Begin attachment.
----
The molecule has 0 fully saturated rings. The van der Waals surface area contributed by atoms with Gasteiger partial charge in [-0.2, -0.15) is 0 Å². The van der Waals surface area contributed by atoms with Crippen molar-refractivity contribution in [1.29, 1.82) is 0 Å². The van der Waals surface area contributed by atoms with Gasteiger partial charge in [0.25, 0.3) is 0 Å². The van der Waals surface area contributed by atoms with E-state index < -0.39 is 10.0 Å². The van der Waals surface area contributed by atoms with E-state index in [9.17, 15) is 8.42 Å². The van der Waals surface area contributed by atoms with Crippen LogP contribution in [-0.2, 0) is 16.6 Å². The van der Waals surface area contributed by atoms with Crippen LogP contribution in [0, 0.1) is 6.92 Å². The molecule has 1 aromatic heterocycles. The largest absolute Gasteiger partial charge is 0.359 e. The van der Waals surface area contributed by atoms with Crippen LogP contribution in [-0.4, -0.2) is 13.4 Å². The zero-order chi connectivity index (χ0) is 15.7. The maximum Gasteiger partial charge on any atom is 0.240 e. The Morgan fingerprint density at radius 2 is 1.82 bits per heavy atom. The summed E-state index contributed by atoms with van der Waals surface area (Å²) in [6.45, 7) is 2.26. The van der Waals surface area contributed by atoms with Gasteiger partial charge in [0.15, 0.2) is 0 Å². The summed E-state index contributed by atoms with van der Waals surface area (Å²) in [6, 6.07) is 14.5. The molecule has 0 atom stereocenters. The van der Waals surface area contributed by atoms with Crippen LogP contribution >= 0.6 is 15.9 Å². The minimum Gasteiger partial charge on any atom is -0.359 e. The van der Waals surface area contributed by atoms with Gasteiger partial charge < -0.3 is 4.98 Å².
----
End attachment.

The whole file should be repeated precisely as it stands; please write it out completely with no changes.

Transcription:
The molecule has 0 fully saturated rings. The van der Waals surface area contributed by atoms with Gasteiger partial charge in [-0.2, -0.15) is 0 Å². The van der Waals surface area contributed by atoms with Crippen molar-refractivity contribution in [1.29, 1.82) is 0 Å². The van der Waals surface area contributed by atoms with Gasteiger partial charge in [0.25, 0.3) is 0 Å². The van der Waals surface area contributed by atoms with E-state index < -0.39 is 10.0 Å². The van der Waals surface area contributed by atoms with E-state index in [9.17, 15) is 8.42 Å². The van der Waals surface area contributed by atoms with Crippen LogP contribution in [-0.2, 0) is 16.6 Å². The van der Waals surface area contributed by atoms with Crippen LogP contribution in [0, 0.1) is 6.92 Å². The molecule has 1 aromatic heterocycles. The largest absolute Gasteiger partial charge is 0.359 e. The van der Waals surface area contributed by atoms with Crippen LogP contribution in [-0.4, -0.2) is 13.4 Å². The zero-order chi connectivity index (χ0) is 15.7. The maximum Gasteiger partial charge on any atom is 0.240 e. The Morgan fingerprint density at radius 2 is 1.82 bits per heavy atom. The summed E-state index contributed by atoms with van der Waals surface area (Å²) in [6.45, 7) is 2.26. The van der Waals surface area contributed by atoms with Gasteiger partial charge in [0.15, 0.2) is 0 Å². The summed E-state index contributed by atoms with van der Waals surface area (Å²) in [6, 6.07) is 14.5. The molecule has 0 atom stereocenters. The van der Waals surface area contributed by atoms with Crippen LogP contribution >= 0.6 is 15.9 Å². The minimum Gasteiger partial charge on any atom is -0.359 e. The van der Waals surface area contributed by atoms with Gasteiger partial charge < -0.3 is 4.98 Å².